Karen Ocamb

Why I Care About the LA Dodger's 'It Gets Better' Video

Filed By Karen Ocamb | September 29, 2011 2:00 PM | comments

Filed in: Entertainment
Tags: anti-gay bullying, It Gets Better, LA Dodgers, Los Angeles, sports heros, teen bullying, Tommy Lasorda

I was happy to see via Huffington Post that I wasn't the only one initially suspicious of the motives behind the LA Dodgers' contribution to the It Gets Better Project against LGBT teen bullying and suicide. The piece cites LAist:

In declaring “It doesn’t matter which team you cheer for,” the Dodgers video also doubles as a somber follow-up to the opening game day tragedy in the stadium parking lot that found San Francisco Giants fan Bryan Stow the victim of a brutal beating handed down by a Dodgers fan.

I thought that, too, at first. I'd heard rumors right after the beating that the Dodgers fans had yelled homophobic slurs at Stow, thinking he was gay. I couldn't verify that rumor and the LAPD didn't include a hate crime charge against the man they incorrectly arrested so I let the matter drop.

Former legendary LA Dodgers manager Tommy Lasorda (Photo by SD Dirk from Flickr Creative Commons)

But I have long thought the LA Dodgers were homophobic, a culture created by their former longtime manager Tommy Lasorda. In 1991, Lasorda's son Tommy died of AIDS. Some of us thought that was a huge opportunity for a major sports figure to talk about AIDS and homosexuality - but Lasorda steadfastly refused to acknowledge his son was gay and died of AIDS. He was apparently still in denial in 2007. For the memorial, Lasorda said that in lieu of flowers, donations should be sent to some baseball museum or something in Orange County.

Right. I met his son Tommy at a 12 Step meeting in West Hollywood. He was tall, very thin, dressed all in black and had an Andy Warhol blond haircut and "effete artist" demeanor. I couldn't help but wonder how he handled his father's disappointment in him not being a jock. But in fact the Tommy I met in those clean and sober rooms during the height of the AIDS crisis embraced his own authentic identity as a creative person.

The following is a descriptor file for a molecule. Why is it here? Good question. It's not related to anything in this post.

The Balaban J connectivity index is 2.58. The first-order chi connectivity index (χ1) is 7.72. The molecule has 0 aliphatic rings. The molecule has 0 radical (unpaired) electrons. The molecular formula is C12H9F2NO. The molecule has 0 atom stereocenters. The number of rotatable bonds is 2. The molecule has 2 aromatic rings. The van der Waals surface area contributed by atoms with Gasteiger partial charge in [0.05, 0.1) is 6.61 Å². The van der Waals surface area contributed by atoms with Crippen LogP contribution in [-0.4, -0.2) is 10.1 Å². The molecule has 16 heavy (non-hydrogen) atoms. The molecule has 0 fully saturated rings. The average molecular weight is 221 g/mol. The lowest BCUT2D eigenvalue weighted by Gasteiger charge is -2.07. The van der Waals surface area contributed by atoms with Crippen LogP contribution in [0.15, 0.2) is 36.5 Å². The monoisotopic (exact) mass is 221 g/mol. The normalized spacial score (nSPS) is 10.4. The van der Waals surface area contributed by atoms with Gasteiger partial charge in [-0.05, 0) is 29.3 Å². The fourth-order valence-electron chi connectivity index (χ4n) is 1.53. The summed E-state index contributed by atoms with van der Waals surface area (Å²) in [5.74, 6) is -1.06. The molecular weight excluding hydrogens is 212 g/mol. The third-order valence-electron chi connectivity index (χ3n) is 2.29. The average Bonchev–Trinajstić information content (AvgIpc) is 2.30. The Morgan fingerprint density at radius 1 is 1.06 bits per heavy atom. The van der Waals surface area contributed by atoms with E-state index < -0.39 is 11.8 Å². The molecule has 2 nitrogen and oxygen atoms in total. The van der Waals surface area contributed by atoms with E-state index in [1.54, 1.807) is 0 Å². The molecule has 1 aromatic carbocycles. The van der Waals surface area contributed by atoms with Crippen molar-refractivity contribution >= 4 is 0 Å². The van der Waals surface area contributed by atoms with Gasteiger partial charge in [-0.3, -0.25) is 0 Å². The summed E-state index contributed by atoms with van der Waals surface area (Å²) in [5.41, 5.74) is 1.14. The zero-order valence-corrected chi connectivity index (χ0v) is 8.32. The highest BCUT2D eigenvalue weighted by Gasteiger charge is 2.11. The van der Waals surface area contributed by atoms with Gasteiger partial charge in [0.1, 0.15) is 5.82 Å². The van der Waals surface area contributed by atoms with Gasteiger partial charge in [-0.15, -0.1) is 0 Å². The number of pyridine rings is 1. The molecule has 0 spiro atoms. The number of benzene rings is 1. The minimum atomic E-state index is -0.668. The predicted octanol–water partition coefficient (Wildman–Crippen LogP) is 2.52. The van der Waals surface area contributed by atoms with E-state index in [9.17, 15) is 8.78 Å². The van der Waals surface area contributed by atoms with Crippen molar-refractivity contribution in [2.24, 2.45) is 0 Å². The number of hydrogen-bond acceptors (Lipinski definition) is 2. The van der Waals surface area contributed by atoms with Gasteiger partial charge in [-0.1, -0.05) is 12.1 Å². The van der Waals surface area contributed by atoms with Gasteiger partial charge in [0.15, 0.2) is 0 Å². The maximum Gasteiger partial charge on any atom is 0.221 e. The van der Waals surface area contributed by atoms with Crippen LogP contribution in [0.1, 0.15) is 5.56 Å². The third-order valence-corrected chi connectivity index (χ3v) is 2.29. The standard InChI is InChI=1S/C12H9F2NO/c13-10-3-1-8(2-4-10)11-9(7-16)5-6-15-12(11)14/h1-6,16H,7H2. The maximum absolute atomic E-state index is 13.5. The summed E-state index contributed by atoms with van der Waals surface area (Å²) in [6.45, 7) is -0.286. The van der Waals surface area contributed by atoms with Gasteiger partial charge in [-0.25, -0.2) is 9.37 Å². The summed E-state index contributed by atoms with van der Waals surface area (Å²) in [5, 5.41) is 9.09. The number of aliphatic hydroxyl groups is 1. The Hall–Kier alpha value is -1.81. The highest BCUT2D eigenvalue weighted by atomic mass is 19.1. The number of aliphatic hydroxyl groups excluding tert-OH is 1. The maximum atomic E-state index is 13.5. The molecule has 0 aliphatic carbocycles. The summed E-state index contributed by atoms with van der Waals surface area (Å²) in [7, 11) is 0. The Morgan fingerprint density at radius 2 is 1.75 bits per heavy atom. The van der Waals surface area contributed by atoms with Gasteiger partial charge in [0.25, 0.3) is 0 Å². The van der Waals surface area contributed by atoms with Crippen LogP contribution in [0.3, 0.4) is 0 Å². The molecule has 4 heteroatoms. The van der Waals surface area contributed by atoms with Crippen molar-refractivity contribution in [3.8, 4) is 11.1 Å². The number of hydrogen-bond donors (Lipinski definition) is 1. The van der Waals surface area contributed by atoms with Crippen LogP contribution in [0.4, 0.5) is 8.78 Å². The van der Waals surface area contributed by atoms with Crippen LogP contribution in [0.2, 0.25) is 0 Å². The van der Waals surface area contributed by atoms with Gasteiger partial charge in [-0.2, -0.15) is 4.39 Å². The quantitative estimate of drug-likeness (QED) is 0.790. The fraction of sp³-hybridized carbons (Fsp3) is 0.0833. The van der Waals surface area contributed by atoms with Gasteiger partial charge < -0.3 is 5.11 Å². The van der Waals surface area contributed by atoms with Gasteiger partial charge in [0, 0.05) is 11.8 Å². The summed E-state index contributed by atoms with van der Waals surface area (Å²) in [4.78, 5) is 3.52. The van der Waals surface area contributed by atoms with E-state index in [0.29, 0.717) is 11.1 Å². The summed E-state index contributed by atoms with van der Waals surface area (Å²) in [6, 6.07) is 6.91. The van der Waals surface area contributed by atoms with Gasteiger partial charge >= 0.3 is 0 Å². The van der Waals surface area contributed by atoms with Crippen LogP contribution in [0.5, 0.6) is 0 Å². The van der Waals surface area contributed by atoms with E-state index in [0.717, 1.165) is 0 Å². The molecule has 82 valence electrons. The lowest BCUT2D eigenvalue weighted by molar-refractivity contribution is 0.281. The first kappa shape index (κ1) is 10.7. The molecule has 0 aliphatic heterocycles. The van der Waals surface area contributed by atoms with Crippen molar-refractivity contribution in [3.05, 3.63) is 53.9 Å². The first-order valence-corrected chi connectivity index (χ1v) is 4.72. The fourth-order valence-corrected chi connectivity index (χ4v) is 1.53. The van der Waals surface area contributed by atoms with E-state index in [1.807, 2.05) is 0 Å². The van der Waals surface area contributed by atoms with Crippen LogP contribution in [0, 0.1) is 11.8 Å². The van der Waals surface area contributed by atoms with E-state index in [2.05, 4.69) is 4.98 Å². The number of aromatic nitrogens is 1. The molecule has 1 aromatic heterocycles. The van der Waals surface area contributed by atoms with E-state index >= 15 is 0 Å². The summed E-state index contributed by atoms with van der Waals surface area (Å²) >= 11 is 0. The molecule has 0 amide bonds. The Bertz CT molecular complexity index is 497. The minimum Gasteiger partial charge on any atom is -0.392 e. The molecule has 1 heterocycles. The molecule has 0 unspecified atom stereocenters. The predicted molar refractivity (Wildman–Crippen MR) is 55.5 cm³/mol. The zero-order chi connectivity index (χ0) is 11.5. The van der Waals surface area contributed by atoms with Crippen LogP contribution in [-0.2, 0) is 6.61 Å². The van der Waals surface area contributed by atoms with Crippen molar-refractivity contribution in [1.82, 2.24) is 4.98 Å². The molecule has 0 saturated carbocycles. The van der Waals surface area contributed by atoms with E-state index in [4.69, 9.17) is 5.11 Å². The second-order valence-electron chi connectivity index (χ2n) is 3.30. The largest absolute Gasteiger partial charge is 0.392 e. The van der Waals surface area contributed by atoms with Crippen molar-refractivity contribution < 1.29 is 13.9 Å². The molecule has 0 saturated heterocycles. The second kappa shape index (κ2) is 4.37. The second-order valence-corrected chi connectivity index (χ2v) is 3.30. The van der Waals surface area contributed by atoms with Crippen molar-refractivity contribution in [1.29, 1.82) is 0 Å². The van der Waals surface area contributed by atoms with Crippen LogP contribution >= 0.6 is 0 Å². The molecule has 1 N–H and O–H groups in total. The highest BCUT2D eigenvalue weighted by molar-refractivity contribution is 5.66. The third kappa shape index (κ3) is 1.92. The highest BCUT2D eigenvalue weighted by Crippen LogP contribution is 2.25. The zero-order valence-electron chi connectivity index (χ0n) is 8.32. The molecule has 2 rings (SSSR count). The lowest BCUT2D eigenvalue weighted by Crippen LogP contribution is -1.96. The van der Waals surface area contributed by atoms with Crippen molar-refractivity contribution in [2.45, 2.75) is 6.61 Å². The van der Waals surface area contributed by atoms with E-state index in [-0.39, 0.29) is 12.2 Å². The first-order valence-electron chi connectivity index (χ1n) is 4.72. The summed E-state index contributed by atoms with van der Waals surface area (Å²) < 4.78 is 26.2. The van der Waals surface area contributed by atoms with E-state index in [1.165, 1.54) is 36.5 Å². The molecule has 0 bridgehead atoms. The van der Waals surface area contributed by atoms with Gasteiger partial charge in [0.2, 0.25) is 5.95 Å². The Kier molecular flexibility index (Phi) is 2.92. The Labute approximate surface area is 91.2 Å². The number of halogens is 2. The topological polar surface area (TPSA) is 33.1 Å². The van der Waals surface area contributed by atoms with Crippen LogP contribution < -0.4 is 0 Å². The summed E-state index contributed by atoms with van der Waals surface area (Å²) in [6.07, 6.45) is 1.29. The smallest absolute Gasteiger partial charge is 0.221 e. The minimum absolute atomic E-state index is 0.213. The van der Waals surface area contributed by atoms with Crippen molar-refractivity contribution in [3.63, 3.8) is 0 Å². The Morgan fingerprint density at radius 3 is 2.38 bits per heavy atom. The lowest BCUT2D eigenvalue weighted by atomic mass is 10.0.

When his father publicly denied his son in death, I got royally pissed off. I wrote about it and I even went to a Dodgers Day (or whatever it was called) where fans are partially allowed on the field to get autographs from their favorite stars. I tried to chase Lasorda down to ask him directly and publicly about his gay son - but I was not able to catch him. The PR people never put me through or got me a quote, either. No real surprise there.

I have secretly harbored these ill feelings towards the Dodgers ever since. Which is why I almost didn't post this video.

Then I watched it. Since I don't watch Dodgers baseball, I don't know who these guys are. The HuffPo identifies them as "coach Don Mattingly, James Loney, Matt Guerrier, Jamey Carroll, A.J. Ellis, Rod Barajas and Hiroki Kuroda saying, “you are worthy,” and “you’re not alone, we’re on your side” in English, Spanish and Japanese."

I suspect they know about the legendary Tommy Lasorda and may know that Tommy Lasorda Jr. was gay and died of AIDS. But whether they do or not doesn't matter. I was moved by their sincerity - and dare I say - it got better for me seeing how the Dodgers had changed.


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That background is something I didn't know at all. Great post, Karen!

Nice article. However what is missing from your background on Lasorda is any mention of Glenn Burke, who was the first openly gay MLB player, of only two to have come out. In addition to this, Burke also started the tradition of high-fiving players after a home run, introducing the gesture into popular culture.

When Burke was playing for the LA Dodgers, the homophobic Lasorda traded him to the Oakland Athletics after Burke refused to engage in a lavender wedding.

I bring this up, as I am president of the Pflag Oneonta/Otsego chapter (where the Baseball Hall of Fame is located) and we are currently petitioning to have the Baseball Hall of Fame to honor the legacy of Glenn Burke.

The petition can be viewed here:
http://www.change.org/petitions/honor-the-legacy-of-glenn-burke-the-first-openly-gay-mlb-player
Thank you,
-Jeremy Redlien

Yes, it is hard to discuss the Dodgers and Lasorda, Sr. and that era and not mention Glenn Burke. For those who don't follow baseball, there's a documentary about that (mostly) out baseball player, reviewed here by OutSports. Burke's sudden trade to Oakland was supposedly hastened by the fact that he had taken to hanging out with Tommy, Jr.

Thanks for reviewing this video, Karen. It is evidence that things do change, although never enough or quickly enough. I prefer to watch major league baseball on the tube, not at the park, due to the still inevitable drunken taunts of "fag" this and "homo" that hurled at the players from the stands. And that, frequently, is from the HOME team fans directed at their own team's under-performing players.

One thing disturbed me about your personal account - that you felt entitled to "out" Tommy Lasorda, Jr. as a member of a 12-step group. Anonymity is one of the core tenets of these programs. Do you feel there is some sort of statute of limitations, after which your implicit promise can be broken?